May 17, 2022 by David Silverberg
Updated at 4:30 pm with additional bill details and Senate status.
Russian President Vladimir Putin hasn’t been getting much good news lately but surely he must have smiled when he saw that Southwest Florida’s own Rep. Byron Donalds (R-19-Fla.) had voted against aid for Ukraine.
The vote came last Tuesday, May 10, at 10:05 pm when the United States House of Representatives voted overwhelmingly to grant Ukraine $40 billion to keep up its fight for democracy and independence, a fight that has inspired the world.
The Additional Ukraine Supplemental Appropriations Act of 2022 (House Bill 7691) passed by a vote of 368 to 57. Even 149 Republicans voted for the bill, among them Rep. Mario Diaz-Balart (R-25-Fla.) and eight other Florida Republicans.
“Among other things, the bill provides appropriations for defense equipment, migration and refugee assistance, regulatory and technical support regarding nuclear power issues, emergency food assistance, economic assistance, and seizures of property related to the invasion,” according to its official summary.
“It’s about democracy versus a dictatorship,” argued House Speaker Rep. Nancy Pelosi (D-12-Calif.) in favor of the bill. “Democracy must prevail. The Ukrainian people are fighting the fight for their democracy and, in doing so, for ours as well.”
“Ukrainians are fighting for their freedom and their future against Russia’s unprovoked and illegal war,” Rep. Charlie Crist (D-13-Fla.) stated. “This vote makes clear that the US remains as committed as ever to supporting Ukraine in its fight for freedom and democracy. Slava Ukraine!”
By contrast, Donalds said in a statement: “While I’m a firm supporter of the Ukrainian defense, the American taxpayer shouldn’t bear the perpetual cost of this war.” He argued that “the $40 billion aid package I voted against is an unfunded commitment that shovels money blindly without proper accountability and opens the door for even more irresponsible funding. I supported the original multi-billion-dollar aid package, but we cannot continue down this reckless spending pattern bankrupting our nation,”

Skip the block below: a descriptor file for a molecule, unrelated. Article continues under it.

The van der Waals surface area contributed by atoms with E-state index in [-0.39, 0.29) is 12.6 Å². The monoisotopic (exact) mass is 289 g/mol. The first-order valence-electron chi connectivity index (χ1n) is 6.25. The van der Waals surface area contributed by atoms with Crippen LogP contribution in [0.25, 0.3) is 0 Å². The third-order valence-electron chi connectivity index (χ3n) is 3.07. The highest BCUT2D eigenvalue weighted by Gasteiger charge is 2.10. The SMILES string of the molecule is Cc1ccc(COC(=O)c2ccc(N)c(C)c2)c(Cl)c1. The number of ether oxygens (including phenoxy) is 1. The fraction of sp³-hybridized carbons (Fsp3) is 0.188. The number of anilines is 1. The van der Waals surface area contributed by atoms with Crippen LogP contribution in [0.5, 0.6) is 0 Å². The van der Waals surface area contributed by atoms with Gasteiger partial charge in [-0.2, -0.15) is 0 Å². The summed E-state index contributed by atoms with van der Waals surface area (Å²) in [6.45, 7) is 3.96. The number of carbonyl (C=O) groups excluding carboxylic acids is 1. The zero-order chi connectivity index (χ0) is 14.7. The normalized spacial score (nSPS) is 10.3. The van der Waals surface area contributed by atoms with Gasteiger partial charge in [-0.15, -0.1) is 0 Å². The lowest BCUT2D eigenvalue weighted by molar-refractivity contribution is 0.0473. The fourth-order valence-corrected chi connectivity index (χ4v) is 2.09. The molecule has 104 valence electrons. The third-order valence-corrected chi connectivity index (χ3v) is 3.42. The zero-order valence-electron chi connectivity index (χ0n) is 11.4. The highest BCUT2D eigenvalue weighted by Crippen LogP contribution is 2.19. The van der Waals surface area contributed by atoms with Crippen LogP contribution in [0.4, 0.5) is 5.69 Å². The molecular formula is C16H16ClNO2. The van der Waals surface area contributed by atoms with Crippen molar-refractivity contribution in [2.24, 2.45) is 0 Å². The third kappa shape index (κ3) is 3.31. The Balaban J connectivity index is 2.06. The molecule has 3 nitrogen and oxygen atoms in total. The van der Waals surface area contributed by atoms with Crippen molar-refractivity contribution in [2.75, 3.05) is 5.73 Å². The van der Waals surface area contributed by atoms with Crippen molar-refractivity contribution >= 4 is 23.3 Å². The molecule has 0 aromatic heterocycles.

(It should be noted that there’s nothing “perpetual” about the aid package. It’s a one-time infusion to help Ukraine defend itself and assist Ukrainians victimized by the conflict.)
Oddly, Donalds failed to mention the vote in his newsletter recapping the week’s events.
To Donalds’ north in Southwest Florida, Rep. Greg Steube (R-17-Fla.), another far-right conservative who also opposed the package, complained that while he had voted for previous Ukraine funding: “Congress has not received a single report on how much of this funding was spent, if any, nor assurances that the funding even reached Ukraine. Today less than 6 hours before a vote, the Democrats dropped a massive, last-minute bill to send $40 billion more without any safeguards, assurances of use, or proof of a strategic plan for the US role in Ukraine.”
Somehow, the pictures of charred Russian tanks and equipment abandoned in retreat from Ukrainian territory might indicate that current aid is being put to very good use.
Following passage in the House the bill was sent to the Senate. Yesterday, May 16, senators voted 81 to 11 to proceed with the legislation and a final vote is expected this week, possibly as soon as tomorrow. Both of Florida’s Republican senators voted to proceed with the bill.
Donalds will remain outside the district he represents if Gov. Ron DeSantis’ (R) favored congressional district map is invalidated by the courts, where it is now being considered.